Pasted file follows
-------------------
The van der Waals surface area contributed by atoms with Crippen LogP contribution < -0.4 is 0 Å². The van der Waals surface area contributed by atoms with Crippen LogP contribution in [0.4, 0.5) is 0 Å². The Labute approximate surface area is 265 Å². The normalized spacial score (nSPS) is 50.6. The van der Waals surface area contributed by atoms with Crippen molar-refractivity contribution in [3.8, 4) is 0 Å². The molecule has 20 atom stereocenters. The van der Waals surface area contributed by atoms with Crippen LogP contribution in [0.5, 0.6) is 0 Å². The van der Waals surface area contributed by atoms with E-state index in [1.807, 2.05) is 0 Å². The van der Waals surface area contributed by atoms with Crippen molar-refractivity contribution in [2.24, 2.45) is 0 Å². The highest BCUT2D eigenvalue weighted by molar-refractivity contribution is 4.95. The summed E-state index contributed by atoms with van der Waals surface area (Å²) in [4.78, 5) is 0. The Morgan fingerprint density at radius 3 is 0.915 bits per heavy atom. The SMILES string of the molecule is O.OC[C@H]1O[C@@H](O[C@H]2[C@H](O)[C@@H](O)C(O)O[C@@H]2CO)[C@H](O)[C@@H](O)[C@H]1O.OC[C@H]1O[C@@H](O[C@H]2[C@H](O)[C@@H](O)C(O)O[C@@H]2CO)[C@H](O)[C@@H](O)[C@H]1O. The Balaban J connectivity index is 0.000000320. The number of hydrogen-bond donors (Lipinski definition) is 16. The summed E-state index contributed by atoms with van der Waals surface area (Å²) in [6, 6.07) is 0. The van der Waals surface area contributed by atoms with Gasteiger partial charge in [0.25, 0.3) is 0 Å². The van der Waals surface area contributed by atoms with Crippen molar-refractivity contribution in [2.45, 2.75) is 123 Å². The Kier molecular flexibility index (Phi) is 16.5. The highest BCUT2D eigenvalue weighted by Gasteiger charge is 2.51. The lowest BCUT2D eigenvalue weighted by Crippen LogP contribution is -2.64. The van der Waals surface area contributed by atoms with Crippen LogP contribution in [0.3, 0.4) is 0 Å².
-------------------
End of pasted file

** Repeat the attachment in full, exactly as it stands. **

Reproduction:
The van der Waals surface area contributed by atoms with Crippen LogP contribution < -0.4 is 0 Å². The van der Waals surface area contributed by atoms with Crippen LogP contribution in [0.4, 0.5) is 0 Å². The Labute approximate surface area is 265 Å². The normalized spacial score (nSPS) is 50.6. The van der Waals surface area contributed by atoms with Crippen molar-refractivity contribution in [3.8, 4) is 0 Å². The molecule has 20 atom stereocenters. The van der Waals surface area contributed by atoms with Crippen LogP contribution in [0.5, 0.6) is 0 Å². The van der Waals surface area contributed by atoms with E-state index in [1.807, 2.05) is 0 Å². The van der Waals surface area contributed by atoms with Crippen molar-refractivity contribution in [2.24, 2.45) is 0 Å². The highest BCUT2D eigenvalue weighted by molar-refractivity contribution is 4.95. The summed E-state index contributed by atoms with van der Waals surface area (Å²) in [4.78, 5) is 0. The Morgan fingerprint density at radius 3 is 0.915 bits per heavy atom. The SMILES string of the molecule is O.OC[C@H]1O[C@@H](O[C@H]2[C@H](O)[C@@H](O)C(O)O[C@@H]2CO)[C@H](O)[C@@H](O)[C@H]1O.OC[C@H]1O[C@@H](O[C@H]2[C@H](O)[C@@H](O)C(O)O[C@@H]2CO)[C@H](O)[C@@H](O)[C@H]1O. The Balaban J connectivity index is 0.000000320. The number of hydrogen-bond donors (Lipinski definition) is 16. The summed E-state index contributed by atoms with van der Waals surface area (Å²) in [6, 6.07) is 0. The van der Waals surface area contributed by atoms with Gasteiger partial charge in [0.25, 0.3) is 0 Å². The van der Waals surface area contributed by atoms with Crippen molar-refractivity contribution in [2.45, 2.75) is 123 Å². The Kier molecular flexibility index (Phi) is 16.5. The highest BCUT2D eigenvalue weighted by Gasteiger charge is 2.51. The lowest BCUT2D eigenvalue weighted by Crippen LogP contribution is -2.64. The van der Waals surface area contributed by atoms with Crippen LogP contribution in [0.3, 0.4) is 0 Å².